Not to be missed, The Maras Salt Ponds, Peru
Updated: Mar 14
I think people go to Peru because there are things in Peru that you cannot find anywhere else on Earth. The Maras Salt Ponds is one such place. They were original started by the Inca's and continue to be used, and expanded, today. What is most fascinating is that they are operated in the fashion that they have always been operated and that manual labour is still used to tend them.
The salt ponds consist of thousands of constructed ponds that are designed to hold roughly the same volumes of brine.
Here is how they work: All of the ponds are fed by a single, natural spring of hot briny water. The water from the spring is channelled through a single channel, initially. The channel can be seen in the photo below.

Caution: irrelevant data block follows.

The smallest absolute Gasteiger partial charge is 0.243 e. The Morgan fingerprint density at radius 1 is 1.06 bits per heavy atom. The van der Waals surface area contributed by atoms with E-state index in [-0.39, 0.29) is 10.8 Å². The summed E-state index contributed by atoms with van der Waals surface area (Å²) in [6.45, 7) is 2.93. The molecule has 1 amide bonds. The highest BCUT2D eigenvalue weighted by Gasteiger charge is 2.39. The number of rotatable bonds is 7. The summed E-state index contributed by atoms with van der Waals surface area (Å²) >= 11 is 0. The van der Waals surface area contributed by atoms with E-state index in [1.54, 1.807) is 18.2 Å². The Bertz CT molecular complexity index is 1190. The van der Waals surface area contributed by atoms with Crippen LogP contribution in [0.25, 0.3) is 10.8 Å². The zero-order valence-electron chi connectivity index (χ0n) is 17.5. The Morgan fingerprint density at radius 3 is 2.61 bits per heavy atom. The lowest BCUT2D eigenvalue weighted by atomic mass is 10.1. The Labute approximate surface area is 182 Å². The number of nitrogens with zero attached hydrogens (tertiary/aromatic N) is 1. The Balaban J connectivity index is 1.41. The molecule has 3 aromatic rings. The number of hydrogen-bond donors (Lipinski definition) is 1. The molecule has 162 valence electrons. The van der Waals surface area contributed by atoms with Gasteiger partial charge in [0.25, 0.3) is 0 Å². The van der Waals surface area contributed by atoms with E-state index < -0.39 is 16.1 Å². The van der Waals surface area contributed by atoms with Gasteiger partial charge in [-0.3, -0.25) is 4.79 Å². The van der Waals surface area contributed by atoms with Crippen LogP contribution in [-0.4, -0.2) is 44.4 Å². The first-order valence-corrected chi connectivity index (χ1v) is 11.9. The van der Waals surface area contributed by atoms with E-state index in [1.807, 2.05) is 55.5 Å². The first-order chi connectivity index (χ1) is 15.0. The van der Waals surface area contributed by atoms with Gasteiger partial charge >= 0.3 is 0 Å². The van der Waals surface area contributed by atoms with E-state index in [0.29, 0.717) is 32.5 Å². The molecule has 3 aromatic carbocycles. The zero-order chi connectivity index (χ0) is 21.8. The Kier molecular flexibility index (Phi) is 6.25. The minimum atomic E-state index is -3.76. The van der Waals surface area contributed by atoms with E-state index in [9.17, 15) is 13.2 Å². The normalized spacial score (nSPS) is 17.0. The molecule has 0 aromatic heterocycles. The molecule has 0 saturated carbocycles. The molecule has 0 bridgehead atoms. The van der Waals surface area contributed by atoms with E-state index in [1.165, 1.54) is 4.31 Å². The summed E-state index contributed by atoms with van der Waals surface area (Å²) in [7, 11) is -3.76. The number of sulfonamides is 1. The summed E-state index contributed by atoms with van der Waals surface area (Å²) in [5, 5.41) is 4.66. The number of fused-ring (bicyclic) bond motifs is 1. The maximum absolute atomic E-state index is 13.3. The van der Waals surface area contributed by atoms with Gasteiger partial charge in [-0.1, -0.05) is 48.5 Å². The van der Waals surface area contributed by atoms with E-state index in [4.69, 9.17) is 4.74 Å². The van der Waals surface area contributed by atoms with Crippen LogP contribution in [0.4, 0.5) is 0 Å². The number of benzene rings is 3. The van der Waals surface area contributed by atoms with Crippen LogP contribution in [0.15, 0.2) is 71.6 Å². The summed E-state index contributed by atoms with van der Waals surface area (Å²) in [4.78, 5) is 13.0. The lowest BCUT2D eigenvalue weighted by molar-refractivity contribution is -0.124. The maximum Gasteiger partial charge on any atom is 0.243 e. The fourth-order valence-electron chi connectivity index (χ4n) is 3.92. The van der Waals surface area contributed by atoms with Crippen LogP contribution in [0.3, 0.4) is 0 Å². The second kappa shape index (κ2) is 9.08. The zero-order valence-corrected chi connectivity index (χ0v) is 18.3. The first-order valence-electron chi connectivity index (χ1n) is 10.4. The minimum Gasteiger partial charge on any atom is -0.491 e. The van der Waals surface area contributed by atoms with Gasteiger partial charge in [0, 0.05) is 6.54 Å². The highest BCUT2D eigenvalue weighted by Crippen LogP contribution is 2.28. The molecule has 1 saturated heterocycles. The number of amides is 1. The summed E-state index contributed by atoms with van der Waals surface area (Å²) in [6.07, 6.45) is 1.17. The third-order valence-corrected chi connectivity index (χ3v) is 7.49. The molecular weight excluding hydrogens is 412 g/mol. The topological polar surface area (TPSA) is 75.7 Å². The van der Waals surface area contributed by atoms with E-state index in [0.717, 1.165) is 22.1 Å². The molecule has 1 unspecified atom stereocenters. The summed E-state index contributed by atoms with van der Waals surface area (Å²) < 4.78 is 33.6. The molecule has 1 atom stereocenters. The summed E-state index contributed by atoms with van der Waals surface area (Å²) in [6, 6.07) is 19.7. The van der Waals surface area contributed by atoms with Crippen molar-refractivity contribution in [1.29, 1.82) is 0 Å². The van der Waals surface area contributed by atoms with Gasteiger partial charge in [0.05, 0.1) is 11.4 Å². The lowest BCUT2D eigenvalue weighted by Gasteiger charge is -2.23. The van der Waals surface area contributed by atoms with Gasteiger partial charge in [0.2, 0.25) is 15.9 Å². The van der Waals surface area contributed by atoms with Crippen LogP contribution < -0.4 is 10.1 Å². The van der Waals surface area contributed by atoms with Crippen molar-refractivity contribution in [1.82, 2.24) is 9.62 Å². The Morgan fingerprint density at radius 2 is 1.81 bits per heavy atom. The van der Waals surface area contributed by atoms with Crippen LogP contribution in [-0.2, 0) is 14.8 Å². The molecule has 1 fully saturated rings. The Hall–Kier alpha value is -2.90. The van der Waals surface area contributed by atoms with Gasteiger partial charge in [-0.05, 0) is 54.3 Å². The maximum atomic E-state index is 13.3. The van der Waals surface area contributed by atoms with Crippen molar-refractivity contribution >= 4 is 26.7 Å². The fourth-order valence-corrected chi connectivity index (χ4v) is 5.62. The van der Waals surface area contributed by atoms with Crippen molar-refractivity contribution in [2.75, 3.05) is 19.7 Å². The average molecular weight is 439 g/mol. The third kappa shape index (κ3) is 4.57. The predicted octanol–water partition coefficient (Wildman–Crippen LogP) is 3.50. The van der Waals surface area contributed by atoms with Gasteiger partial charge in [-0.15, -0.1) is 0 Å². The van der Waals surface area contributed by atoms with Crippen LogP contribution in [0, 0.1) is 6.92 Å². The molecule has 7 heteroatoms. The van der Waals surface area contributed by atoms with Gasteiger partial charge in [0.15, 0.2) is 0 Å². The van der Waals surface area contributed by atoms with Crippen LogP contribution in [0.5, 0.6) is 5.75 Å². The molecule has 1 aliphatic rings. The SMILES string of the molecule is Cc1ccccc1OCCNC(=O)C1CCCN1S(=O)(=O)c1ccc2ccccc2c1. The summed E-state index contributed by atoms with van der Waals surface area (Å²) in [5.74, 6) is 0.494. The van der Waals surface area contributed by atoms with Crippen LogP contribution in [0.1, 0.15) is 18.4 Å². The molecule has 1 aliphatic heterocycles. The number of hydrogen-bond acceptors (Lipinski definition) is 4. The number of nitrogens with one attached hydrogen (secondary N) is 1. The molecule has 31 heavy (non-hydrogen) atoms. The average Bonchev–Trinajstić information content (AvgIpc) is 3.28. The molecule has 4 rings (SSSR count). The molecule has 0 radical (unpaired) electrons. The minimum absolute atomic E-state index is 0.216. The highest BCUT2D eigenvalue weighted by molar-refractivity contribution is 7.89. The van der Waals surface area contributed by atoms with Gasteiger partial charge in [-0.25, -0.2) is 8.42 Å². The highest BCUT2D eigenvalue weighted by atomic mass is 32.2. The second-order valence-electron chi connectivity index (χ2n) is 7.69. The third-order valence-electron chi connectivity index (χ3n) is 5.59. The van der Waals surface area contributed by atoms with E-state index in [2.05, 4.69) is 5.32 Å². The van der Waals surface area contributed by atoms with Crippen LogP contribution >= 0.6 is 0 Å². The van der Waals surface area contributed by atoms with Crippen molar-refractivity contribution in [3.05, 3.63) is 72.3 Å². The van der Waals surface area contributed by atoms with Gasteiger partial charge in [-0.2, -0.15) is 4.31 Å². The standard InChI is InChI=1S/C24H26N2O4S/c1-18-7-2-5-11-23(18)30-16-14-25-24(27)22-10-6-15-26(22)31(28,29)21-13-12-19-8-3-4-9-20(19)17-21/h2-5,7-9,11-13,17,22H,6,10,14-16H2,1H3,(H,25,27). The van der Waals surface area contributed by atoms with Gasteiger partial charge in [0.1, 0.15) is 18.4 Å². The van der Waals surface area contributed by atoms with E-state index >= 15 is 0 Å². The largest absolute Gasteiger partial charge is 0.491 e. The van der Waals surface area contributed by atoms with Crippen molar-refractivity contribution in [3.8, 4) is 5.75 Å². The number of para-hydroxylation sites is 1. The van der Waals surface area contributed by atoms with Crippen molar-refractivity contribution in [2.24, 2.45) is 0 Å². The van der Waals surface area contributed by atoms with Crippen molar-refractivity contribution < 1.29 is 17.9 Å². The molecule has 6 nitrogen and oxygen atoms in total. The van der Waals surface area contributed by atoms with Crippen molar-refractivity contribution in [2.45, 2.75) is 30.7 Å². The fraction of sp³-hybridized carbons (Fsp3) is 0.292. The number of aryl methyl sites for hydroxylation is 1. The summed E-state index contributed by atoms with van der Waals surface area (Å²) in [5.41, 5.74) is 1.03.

This chanel is used to fill all of the ponds below by gravity. Once a set of ponds are full, the channel is redirected to fill another set of ponds. The filled ponds are then left to evaporate.
Given enough time, the water evaporates and a more or less pure salt is left. The salt is then removed by hand shovelling it into bags. The bags are than carried by foot back up to the top of the pools near the source water. The salt is then further processed to a point where it can be sold.
It is an interesting ancient process that has changed little over the years. It is unique to witness and provides ample opportunity for some beautiful photos. You can access the site from Cusco and incorporate it into a tour of all kinds of sites along the Sacred Valley of the Incas.